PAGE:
type & creator vs. suffix

Status
Not open for further replies.

almayn

Registered
hi there!

following question:

if you have a file with a type and creator, the macosx finder will be able to open the file by those informations (it will very likely start a classic app).

if you have a file with a suffix, the macosx finder will be able to open the file by those informations ( it will very likely start an osx app.)

now the hard part:

if you have a file without type and creator and without a suffix, the macosx finder will be able to open the file with the program used last.

for example:
if you remove the suffix (in the terminal with mv) from a file generated under osx (PDF or RTF), wich does not contain a type and creator. the finder will still start an app, even though the icon for the file is generic.

i have removed and updated the desktop files for os9 and osx, and still the same! i have removed the preferences of the program, wich contains the information about files to be opend by a certain suffix.

happens under osx 10.1.1

strange
 

testuser

Registered
There is a flaw in your logic. Type and creator codes are still used by OS X native apps.

For example, take that pdf file of yours:
* Remove the .pdf extension
(using the Finder, or in the Terminal)
* Remove the type and creator codes
(using ResEdit, or by using /Developer/Tools/SetFile -c "" -t "" filename)
Now when you try to launch it, you will be told that an application cannot be found.

There is an order of preference (maybe someone can help me out with this). I believe:
type and creator - comes first
file suffix - comes next

Some simple file types, like flat text files with no type/creator or extension, are automatically opened by TextEdit. Does anyone know the formal rules in OS X governing file assignments?
 

almayn

Registered
start IE for OSX. print a page into a .pdf file. this file has no type or creator. remove the suffix via terminal. now try to open the file. ar opens the file. once you have opend it, look if it still has no type and creator. it has added PDF / CARO to the file.

as far as i know up to now, the finder first tries to look up type and creator, then looks for a suffix. if it has both it preferably uses the suffix.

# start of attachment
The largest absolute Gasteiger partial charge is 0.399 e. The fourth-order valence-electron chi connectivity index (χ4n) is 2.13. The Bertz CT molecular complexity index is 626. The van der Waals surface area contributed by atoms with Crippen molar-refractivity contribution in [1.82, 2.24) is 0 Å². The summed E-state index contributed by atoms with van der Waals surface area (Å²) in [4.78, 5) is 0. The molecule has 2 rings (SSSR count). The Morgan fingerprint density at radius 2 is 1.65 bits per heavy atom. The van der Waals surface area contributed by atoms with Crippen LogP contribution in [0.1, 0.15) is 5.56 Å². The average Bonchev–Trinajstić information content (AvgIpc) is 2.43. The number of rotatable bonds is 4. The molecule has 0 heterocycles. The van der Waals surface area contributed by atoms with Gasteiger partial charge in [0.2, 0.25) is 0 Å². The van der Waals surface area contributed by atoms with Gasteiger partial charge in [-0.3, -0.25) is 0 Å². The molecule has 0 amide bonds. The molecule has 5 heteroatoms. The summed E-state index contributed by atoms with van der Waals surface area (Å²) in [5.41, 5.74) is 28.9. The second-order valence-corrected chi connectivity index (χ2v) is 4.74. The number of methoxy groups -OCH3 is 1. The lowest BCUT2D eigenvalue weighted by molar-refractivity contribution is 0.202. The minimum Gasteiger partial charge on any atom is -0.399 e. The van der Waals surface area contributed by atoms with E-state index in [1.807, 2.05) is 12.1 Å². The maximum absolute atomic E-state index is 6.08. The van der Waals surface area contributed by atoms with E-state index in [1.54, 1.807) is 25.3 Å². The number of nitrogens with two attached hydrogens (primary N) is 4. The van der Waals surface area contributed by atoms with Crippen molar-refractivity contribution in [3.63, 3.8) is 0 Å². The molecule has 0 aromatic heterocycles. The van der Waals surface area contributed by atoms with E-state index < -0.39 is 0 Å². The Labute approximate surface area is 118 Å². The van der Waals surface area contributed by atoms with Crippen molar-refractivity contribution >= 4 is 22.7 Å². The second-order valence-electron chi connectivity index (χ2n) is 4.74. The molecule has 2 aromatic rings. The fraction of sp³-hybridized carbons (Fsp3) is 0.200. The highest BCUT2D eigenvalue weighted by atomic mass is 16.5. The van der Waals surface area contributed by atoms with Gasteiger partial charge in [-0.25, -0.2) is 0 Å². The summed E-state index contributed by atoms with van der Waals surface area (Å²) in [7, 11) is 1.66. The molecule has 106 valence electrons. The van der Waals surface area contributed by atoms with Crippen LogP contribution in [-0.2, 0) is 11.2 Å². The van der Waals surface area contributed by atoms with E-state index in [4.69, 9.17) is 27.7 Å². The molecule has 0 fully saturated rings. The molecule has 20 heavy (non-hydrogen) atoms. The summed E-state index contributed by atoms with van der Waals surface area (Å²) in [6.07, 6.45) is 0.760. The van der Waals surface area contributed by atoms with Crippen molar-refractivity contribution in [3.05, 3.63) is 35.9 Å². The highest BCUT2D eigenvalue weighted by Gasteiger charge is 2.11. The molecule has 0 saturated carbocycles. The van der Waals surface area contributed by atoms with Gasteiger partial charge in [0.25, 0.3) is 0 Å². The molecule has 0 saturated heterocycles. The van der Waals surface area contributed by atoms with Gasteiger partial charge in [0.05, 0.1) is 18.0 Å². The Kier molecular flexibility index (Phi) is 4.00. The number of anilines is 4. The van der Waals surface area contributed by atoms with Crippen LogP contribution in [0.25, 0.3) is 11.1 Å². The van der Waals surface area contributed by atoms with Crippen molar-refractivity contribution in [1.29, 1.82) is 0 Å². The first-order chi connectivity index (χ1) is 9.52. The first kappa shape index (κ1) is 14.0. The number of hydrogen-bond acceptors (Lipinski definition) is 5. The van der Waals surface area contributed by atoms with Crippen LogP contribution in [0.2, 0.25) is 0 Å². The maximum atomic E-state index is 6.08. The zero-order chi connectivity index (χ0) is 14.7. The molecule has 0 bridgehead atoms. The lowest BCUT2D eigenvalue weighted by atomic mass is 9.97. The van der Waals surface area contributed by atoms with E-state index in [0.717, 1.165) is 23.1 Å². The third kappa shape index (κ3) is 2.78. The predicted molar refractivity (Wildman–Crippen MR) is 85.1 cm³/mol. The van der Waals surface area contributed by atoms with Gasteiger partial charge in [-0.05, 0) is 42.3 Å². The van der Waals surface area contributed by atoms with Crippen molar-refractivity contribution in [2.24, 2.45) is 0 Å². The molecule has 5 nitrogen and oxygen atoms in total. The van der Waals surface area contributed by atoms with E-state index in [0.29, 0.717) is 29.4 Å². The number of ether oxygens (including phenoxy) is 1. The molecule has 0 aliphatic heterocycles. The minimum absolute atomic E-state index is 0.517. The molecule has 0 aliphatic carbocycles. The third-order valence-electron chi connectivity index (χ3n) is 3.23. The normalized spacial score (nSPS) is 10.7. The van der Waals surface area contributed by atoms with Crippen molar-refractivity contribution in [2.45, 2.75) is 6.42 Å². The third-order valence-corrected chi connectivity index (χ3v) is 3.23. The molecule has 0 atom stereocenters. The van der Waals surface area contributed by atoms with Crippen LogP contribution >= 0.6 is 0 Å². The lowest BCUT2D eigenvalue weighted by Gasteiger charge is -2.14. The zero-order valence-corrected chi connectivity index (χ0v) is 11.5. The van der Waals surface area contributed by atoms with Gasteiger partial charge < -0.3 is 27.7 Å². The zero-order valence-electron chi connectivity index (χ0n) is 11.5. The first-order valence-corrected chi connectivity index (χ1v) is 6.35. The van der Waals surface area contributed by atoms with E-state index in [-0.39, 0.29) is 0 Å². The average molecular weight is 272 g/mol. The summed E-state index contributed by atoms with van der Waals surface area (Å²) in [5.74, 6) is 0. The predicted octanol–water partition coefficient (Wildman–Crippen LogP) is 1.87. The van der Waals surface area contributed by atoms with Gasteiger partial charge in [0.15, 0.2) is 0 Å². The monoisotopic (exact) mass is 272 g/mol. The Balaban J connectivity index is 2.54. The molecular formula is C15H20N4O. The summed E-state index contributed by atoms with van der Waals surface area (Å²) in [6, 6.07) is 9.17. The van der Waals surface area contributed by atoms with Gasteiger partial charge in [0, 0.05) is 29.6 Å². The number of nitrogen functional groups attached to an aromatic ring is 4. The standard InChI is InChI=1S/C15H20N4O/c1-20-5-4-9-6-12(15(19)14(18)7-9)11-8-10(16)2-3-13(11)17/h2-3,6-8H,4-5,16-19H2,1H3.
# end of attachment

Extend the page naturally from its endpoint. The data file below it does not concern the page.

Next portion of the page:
but, if i try this following example i get confused again:

take simple text. save a file. view it in osx finder. it uses a osx icon (new since 10.1.!). look at type and creator -> TEXT; ttxt. add the suffix .jpg to it. view it in osx finder. it still uses the same icon. look at type and creator -> SUPRISE it has changed TYPE and CREATOR.

osx finder somehow knows not to be fooled anymore! the file is a textfile and not a jpg.

this is new!

:confused:
 

testuser

Registered
I will propose an explanation...

the pdf file that I had originally tried this starts with:
%??F-1.3
stream14353 /O 14982 /E 14998 /Filter /FlateDecode /Length 16055 0 R >> ]

the pdf file that I get from printing to pdf:
%PDF-1.3
2 0 obj
<< /Length 1 0 R /Filter /FlateDecode >>
stream

When both files are stripped of their .pdf extension, and type & creator are set to "", the first gives "can't find application" error, while the second still launches with Acrobat. As I mentioned in the last post, TextEdit seems to still open plain text files with no distinguishable attributes.

I suspect that the OS scans the first few lines of an unknown file, and if it can match certain attributes (like ascii text, or %PDF) it will make a guess and open the file with that application.

I submit the following as proof:
create a plain text file (using vi or pico) containing the following lines:
%PDF-1.3
2 0 obj
<< /Length 1 0 R /Filter /FlateDecode >>
this is a test

Clearly everything is ASCII plain text. Save it with a non-descriptive name like testfile. Now double-click on it in the Finder.

Now open the file, and change the "PDF" to "FDP". Save it. Now double-click on it in the Finder.

Surprise!
 

blb

`'
It's magic, literally (well, almost anyway). If you do a file filename (in Terminal) with the PDF text, it will return PDF document, version 1.3; if you use DPF text, it will return ASCII text. The file command (and probably the Finder when it doesn't have type/creator or an extension) uses /etc/magic to identify files based on some of the content. Have a look at /etc/magic to see how it works; if you search for "pdf:" in the file, you'll see the text it uses to identify PDF files.
 
Status
Not open for further replies.
Top